Ambience of the future
In keeping with the current trend of hyping futuristic technology, this post speculates on the ways in which ambience will be used around gaming tables in the future, some of them more realistic than others.
With sound and visuals spread out over all of the computers in a home, the entire gaming room can come alive. In a horror scenario, players can literally hear scary noises from the basement. If all players hook up their smartphones and tablets, combat sounds and spell effects caused by a character can originate from the physical location of that character’s player.
There is even more potential when going beyond mere speakers and monitors. If the room’s lighting is connected to the system, the entire room can go dark when the characters enter a dungeon, or be flooded with red light when they find themselves on the elemental plane of fire. Air conditioning and fans can be controlled to create weather effects, activating senses other than just sight and hearing.
With augmented reality technology, like that provided by advanced glasses, monitors, and projectors, the imaginary world can mix with the physical world around the gaming table. When roleplaying different characters, the players can put on virtual masks, turning into soldiers, elves, aliens, or anything else. In futuristic settings like Shadowrun, the augmentations can reflect what the characters are seeing, even integrating game mechanics to make the information both immersive and practical.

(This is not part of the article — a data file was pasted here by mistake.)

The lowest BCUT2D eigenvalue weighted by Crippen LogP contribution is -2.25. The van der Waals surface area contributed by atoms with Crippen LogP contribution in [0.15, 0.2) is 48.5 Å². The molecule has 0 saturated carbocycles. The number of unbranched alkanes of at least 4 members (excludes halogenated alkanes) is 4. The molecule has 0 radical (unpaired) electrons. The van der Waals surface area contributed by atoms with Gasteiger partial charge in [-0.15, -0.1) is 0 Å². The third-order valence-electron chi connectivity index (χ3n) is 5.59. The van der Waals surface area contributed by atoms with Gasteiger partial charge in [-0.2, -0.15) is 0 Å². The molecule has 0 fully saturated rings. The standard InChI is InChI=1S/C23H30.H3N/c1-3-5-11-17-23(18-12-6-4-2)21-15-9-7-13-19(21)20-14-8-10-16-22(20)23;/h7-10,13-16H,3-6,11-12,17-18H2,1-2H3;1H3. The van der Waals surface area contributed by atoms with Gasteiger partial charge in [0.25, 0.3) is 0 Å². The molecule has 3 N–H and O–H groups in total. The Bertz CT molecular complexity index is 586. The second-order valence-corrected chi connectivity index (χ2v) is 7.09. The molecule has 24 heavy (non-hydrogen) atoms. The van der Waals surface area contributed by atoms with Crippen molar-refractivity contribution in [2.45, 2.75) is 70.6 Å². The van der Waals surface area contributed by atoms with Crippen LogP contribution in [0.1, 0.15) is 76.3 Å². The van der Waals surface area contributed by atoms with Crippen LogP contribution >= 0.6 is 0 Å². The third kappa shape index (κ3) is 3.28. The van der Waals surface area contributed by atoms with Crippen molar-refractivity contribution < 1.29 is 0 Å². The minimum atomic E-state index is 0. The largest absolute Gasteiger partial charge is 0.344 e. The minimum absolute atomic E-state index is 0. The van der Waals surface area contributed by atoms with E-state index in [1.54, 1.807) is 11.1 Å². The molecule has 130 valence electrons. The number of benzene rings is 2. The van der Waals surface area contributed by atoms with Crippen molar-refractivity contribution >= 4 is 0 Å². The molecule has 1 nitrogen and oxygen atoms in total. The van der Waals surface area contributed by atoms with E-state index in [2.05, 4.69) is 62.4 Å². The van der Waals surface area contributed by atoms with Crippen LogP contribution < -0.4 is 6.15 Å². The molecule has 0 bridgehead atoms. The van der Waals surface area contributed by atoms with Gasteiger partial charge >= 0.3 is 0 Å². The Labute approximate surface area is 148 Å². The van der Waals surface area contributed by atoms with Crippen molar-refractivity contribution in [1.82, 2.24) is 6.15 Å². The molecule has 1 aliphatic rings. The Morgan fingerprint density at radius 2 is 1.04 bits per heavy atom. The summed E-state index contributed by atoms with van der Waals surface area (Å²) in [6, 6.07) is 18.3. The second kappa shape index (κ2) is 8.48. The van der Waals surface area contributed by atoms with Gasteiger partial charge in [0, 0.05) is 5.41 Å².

With highly sophisticated artificial intelligence and machine learning algorithms, 3D-rendered artwork and synthesized orchestral music can be generated dynamically based on voice commands by the players and analysis of the story being told around the table. Ambience can be used with no preparation at all, creating a unique experience every time.
Combining all of the above into one futuristic whole, ambience effectively turns into a virtual reality environment that players experience together with their friends, in part dynamically generated and in part controlled by the players. If this is ultimately made possible, the inevitable question becomes: Are we still playing a tabletop roleplaying game?
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